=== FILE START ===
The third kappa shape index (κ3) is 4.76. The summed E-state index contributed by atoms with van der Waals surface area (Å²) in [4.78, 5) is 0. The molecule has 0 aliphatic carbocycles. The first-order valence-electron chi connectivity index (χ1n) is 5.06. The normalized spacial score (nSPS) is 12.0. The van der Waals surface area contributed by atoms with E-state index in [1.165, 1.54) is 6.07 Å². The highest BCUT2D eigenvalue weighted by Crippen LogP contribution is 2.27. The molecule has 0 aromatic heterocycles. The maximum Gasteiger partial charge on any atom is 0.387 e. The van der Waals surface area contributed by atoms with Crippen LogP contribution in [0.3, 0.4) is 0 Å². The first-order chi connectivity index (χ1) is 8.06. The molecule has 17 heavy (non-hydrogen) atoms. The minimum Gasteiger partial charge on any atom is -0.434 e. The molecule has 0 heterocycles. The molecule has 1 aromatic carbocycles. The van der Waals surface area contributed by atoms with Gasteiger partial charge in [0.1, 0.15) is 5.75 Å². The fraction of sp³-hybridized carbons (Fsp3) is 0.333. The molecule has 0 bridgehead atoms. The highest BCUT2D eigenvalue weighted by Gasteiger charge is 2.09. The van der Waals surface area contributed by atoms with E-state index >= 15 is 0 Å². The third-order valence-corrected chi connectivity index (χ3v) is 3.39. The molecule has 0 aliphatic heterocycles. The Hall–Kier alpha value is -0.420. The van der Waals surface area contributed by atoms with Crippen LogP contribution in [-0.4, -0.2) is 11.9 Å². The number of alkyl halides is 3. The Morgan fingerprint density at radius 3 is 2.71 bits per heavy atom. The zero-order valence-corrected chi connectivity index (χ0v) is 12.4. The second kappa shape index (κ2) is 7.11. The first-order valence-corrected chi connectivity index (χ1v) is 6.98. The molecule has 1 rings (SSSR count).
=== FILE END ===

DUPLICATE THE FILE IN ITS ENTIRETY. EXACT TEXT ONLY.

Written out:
The third kappa shape index (κ3) is 4.76. The summed E-state index contributed by atoms with van der Waals surface area (Å²) in [4.78, 5) is 0. The molecule has 0 aliphatic carbocycles. The first-order valence-electron chi connectivity index (χ1n) is 5.06. The normalized spacial score (nSPS) is 12.0. The van der Waals surface area contributed by atoms with E-state index in [1.165, 1.54) is 6.07 Å². The highest BCUT2D eigenvalue weighted by Crippen LogP contribution is 2.27. The molecule has 0 aromatic heterocycles. The maximum Gasteiger partial charge on any atom is 0.387 e. The van der Waals surface area contributed by atoms with Crippen LogP contribution in [0.3, 0.4) is 0 Å². The first-order chi connectivity index (χ1) is 8.06. The molecule has 17 heavy (non-hydrogen) atoms. The minimum Gasteiger partial charge on any atom is -0.434 e. The molecule has 0 heterocycles. The molecule has 1 aromatic carbocycles. The van der Waals surface area contributed by atoms with Gasteiger partial charge in [0.1, 0.15) is 5.75 Å². The fraction of sp³-hybridized carbons (Fsp3) is 0.333. The molecule has 0 bridgehead atoms. The highest BCUT2D eigenvalue weighted by Gasteiger charge is 2.09. The van der Waals surface area contributed by atoms with E-state index >= 15 is 0 Å². The third-order valence-corrected chi connectivity index (χ3v) is 3.39. The molecule has 0 aliphatic heterocycles. The Hall–Kier alpha value is -0.420. The van der Waals surface area contributed by atoms with Crippen LogP contribution in [-0.4, -0.2) is 11.9 Å². The number of alkyl halides is 3. The Morgan fingerprint density at radius 3 is 2.71 bits per heavy atom. The zero-order valence-corrected chi connectivity index (χ0v) is 12.4. The second kappa shape index (κ2) is 7.11. The first-order valence-corrected chi connectivity index (χ1v) is 6.98. The molecule has 1 rings (SSSR count).